For decades, engineers have used computer models to simulate the workings of engines and rockets before launch, and today’s passenger jet engines have computer replicas that alert airlines when repairs are necessary.
A University of Nebraska-Lincoln researcher is working to develop a similar tool for one of the human body’s most complex machines — the immune system.
Tomáš Helikar, an associate professor of biochemistry at UNL, said having a computer replica of the immune system could help researchers better understand and even personalize treatment for immune-related diseases and increase the speed and efficiency of drug development.
Helikar and his team already have developed a model based on one type of immune cell — the CD4+ T cell, the so-called helpers that stimulate other cells to fight pathogens.
His next goal: expanding the model to cover the entire immune system. That’s a difficult challenge, but Helikar has powerful motivation. His son, Liam, now 7½, was born in 2014 with a genetic condition that kept his lungs from working. Liam underwent a double lung transplant at nine weeks old.
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The lung transplant removed the problem, but the drugs Liam takes to keep his body from attacking his lungs have compromised his immune system.
Helikar, who originally is from the Czech Republic, said Liam is a passionate, loving and happy child who is bilingual and loves skiing. He started first grade in the Czech Republic while Helikar was on sabbatical there for the last six months of 2021. He now attends school in Lincoln.
“He does all the kinds of things that other kids do that wouldn’t have been possible without the lung transplant,” Helikar said. “But of course there have been many challenges along the way as a result of the immunosuppression.”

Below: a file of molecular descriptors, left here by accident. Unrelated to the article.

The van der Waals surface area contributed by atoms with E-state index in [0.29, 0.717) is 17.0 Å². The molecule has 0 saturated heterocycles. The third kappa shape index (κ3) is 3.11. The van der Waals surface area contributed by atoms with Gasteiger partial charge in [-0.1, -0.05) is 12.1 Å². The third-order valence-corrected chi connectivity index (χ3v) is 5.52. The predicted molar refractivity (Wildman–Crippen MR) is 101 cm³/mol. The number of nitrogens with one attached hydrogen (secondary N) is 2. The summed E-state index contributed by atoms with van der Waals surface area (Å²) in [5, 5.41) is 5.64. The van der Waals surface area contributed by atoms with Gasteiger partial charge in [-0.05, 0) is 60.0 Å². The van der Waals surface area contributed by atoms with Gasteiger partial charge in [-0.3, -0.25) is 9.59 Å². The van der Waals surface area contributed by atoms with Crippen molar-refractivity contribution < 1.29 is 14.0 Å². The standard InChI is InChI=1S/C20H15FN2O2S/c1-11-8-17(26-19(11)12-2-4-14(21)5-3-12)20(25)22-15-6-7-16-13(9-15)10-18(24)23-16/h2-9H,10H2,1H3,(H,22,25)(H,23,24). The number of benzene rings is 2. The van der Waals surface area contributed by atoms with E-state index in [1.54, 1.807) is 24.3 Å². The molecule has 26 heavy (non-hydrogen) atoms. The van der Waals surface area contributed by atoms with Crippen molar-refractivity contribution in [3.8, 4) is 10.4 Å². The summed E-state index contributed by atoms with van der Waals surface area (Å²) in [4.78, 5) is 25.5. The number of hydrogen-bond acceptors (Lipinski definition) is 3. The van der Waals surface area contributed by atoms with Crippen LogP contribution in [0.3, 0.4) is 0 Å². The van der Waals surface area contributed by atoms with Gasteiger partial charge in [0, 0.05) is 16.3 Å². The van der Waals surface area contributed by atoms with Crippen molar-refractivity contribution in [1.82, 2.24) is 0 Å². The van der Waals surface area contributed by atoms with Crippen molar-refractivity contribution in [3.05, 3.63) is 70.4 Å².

In fact, Liam contracted COVID-19 in in the Czech Republic in December and was hospitalized there. He required aggressive treatment.
“He fuels my interest in the immune system,” Helikar said. “I think the immune system can be figured out as a system, and it can be more strategically tweaked and reprogrammed to elicit a healthy state.”
The pandemic has opened many eyes to the immune system’s importance, he said. While scientists know what each type of cell in the system does, it’s difficult to predict how that system will behave when those cells start to interact.
Liam’s medications, for instance, suppress CD4+ T cells, Helikar said. But because those cells are part of a complex network, suppressing them has the potential to affect other immune cells in ways that can impact the body and health.
No two people have the same immune system, he said. Each is conditioned differently by exposure to different diseases and environmental factors. As a result, each person’s immune system responds differently to pathogens.
UNL researchers have tested their model’s ability to predict cells’ behavior in response to influenza infection, and the results were published in August in PLOS Computational Biology. Since then, they have used a similar model to identify candidate drugs for flu, and they’re testing them now.
“We’re seeing some really good results,” Helikar said. “We have two drugs that when given together really knock down the replication of the virus.”
While the researchers haven’t tested the drugs against other viruses, they think they might work on other viral infections.
Currently, the process of moving a new drug candidate through the development pipeline takes roughly a decade and costs, on average, between $1.2 billion and $2.5 billion, Helikar said. And lots of misses occur along the way, with only a 7% chance that a given drug will make it to Phase 1 clinical trials in humans.
“These really bad odds for drug development are what makes drug development so costly, and why it takes so long,” he said.